I have a couple of questions, given below, about the following problem from a course in Galois Theory.

Let $K=\mathbb{Q}(\zeta_{13})$. $K$ contains a unique subfield $L_4$ such that $[L_4 : \mathbb{Q}]=6$

Find the minimal polynomial for $\zeta_{13}$ over $L_4$

My lecturer provided a solution to this problem as follows:

$Gal(\mathbb{Q}(\zeta_{13})/\mathbb{Q})=\{e, \tau^6\}$. Therefore, $\zeta_{13}$ has two conjugates over $L_4$. Therefore, the appropriate minimal polynomial equals:


I have a few questions:

  1. Why does: $[L: \mathbb{Q}]=p$ where $L$ is a subfield of $\mathbb{Q}(\zeta_{q}) \implies Gal(\mathbb{Q}(\zeta_{q})/\mathbb{Q})=\{e, \tau^p\}$?
  2. Why does $Gal(\mathbb{Q}(\zeta_{q})/\mathbb{Q})=\{e, \tau^p\}$ imply the existence of two conjugates? Is it because it is a cylic group?

Thank you


1 Answer 1


You have some typos:

$Gal(\mathbb{Q}(\mu_{13})/\mathbb{Q})\cong \left(\mathbb{Z}_{13}\right)^* \cong \mathbb{Z}_{12}$.

By the basics of the Galois correspondence, $[L_4:\mathbb{Q}]=6$ tells you that the subgroup which has $L_4$ as its fixed field would be index $6$. And so the subgroup we are looking for would be order 2. If $\tau$ represents the generator of $Gal(\mathbb{Q}(\mu_{13})/\mathbb{Q})$, then we see that the subgroup of order 2 is exactly $\{e, \tau^6\}$. So $Gal(\mathbb{Q}(\mu_{13})/L_4) = \{e,\tau^6\}$.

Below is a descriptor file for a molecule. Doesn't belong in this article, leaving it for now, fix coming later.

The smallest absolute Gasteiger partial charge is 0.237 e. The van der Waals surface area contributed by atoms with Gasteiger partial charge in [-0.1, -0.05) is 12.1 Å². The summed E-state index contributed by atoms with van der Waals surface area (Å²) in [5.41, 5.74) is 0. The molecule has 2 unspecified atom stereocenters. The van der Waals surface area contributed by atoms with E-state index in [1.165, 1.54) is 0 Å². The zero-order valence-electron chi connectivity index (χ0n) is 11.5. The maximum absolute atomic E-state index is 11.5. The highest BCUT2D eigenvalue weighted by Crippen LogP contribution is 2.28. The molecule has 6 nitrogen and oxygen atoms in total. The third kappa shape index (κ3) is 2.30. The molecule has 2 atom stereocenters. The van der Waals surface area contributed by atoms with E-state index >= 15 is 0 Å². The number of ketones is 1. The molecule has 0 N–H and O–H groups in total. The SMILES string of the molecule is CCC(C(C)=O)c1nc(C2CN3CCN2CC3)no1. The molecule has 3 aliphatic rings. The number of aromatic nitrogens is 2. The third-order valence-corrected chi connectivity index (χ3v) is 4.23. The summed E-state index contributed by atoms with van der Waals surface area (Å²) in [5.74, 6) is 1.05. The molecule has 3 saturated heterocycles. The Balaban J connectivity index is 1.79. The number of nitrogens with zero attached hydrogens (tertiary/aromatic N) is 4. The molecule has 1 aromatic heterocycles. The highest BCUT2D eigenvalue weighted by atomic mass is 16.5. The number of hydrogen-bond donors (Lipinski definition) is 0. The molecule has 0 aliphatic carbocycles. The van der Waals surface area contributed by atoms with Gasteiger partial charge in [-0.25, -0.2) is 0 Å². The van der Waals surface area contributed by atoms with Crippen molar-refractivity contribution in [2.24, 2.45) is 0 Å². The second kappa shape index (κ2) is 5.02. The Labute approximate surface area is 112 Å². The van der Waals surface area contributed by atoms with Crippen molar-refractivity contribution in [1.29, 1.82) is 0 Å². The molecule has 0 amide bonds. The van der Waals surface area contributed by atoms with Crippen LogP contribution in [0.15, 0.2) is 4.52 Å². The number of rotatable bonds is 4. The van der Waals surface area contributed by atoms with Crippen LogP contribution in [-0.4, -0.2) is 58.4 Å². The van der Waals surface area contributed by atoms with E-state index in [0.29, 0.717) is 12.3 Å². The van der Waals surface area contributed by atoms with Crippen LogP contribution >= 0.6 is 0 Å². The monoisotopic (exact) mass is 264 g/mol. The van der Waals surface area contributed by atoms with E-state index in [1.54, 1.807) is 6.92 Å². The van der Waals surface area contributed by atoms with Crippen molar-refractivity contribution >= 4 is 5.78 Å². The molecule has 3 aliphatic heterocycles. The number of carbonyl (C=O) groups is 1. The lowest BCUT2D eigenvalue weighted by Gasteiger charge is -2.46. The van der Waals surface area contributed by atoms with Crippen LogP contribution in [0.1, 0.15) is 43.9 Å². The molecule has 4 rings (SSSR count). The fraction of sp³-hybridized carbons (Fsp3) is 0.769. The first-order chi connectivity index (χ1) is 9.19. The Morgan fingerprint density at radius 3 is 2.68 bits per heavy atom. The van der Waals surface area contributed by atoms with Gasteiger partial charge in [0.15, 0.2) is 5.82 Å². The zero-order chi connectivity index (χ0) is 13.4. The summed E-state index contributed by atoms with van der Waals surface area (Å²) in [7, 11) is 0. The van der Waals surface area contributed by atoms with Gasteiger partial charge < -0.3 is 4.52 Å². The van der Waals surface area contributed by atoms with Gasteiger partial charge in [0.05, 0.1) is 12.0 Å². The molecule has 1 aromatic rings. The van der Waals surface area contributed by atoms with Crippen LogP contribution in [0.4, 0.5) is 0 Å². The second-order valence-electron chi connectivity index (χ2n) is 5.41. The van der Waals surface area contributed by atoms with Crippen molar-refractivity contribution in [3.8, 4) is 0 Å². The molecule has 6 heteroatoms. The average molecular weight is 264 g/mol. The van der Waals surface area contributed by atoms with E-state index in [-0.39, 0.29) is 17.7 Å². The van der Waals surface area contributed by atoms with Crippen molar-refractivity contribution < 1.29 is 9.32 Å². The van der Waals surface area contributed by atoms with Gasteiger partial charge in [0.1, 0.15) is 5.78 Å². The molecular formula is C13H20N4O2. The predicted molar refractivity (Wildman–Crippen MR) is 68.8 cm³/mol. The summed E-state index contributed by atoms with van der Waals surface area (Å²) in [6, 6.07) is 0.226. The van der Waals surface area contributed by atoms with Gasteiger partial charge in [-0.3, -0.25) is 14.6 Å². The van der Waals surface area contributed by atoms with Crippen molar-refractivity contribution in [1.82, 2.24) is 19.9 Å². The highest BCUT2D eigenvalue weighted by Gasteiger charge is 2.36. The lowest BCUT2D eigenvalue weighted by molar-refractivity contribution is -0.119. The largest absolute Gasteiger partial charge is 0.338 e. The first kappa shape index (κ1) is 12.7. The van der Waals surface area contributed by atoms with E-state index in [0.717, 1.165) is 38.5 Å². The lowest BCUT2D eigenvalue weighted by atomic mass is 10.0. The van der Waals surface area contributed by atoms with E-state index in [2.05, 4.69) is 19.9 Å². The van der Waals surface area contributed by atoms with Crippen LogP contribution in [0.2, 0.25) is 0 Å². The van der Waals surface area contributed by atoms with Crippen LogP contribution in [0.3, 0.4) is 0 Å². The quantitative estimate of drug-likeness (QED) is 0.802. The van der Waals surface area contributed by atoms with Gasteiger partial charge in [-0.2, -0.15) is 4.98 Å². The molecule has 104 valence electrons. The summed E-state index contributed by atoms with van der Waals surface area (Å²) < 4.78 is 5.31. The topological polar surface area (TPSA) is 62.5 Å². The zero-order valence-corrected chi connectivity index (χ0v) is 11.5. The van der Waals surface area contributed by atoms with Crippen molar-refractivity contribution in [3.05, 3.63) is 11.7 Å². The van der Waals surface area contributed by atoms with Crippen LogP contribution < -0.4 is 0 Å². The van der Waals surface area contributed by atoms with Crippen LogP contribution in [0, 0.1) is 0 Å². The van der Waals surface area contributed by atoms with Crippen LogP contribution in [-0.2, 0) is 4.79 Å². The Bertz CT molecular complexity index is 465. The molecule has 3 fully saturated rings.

The reason that $\mu_{13}$ has two conjugates over $L_4$ is that the conjugates are precisely the image of $\mu_{13}$ under the elements of $Gal(\mathbb{Q}(\mu_{13})/L_4)$. That is the conjugates of $\mu_{13}$ are $e(\mu_{13})=\mu_{13}$ and $\tau^6(\mu_{13}) = \mu_{13}^{-1}$.

Another way to think about it is that $[\mathbb{Q}(\mu_{13}):L_4]=2$. So the minimal polynomial of $\mu_{13}$ over $L_4$ has degree dividing 2. However the degree cannot be $1$ since $\mu_{13} \notin L_4$. So we have a quadratic minimal polynomial and we already know one root. The other root is found as above to be $\tau^6(\mu_{13}) = \mu_{13}^{-1}$.

  • $\begingroup$ thank you this clarified things a lot for me. Just one thing - If in general the Galois group is $\mathbb{Z_n}$ and $[L, \mathbb{Q}]=m$ then the order of the subgroup with $L$ as its fixed field is $\frac{n}{m}$? Is because of Lagrange's theorem? $\endgroup$
    – thinker
    Jun 1, 2016 at 14:21
  • $\begingroup$ For each $m$ that divides $n$, there is exactly one subgroup of $\mathbb{Z}_n$ of order $\frac{n}{m}$. This is a straigtforward group theory exercise. (And Lagrange's theorem tells you that $m$ must divide $n$.) Let $\mathbb{Q} \subset K$ be a Galois extension with Galois group $\mathbb{Z}_n$, $m$ divide $n$, and $L$ be the fixed field corresponding to the subgroup of order $\frac{n}{m}$. Then $[L:\mathbb{Q}]=m$. Conversely for each $m$ dividing $n$ there is a unique subfield with $[L:\mathbb{Q}]=m$. It's corresponding subgroup has order $\frac{n}{m}$. $\endgroup$
    – Ken Duna
    Jun 1, 2016 at 14:34
  • $\begingroup$ The above facts follow from: The Fundamental Theorem of Galois Theory $\endgroup$
    – Ken Duna
    Jun 1, 2016 at 14:35

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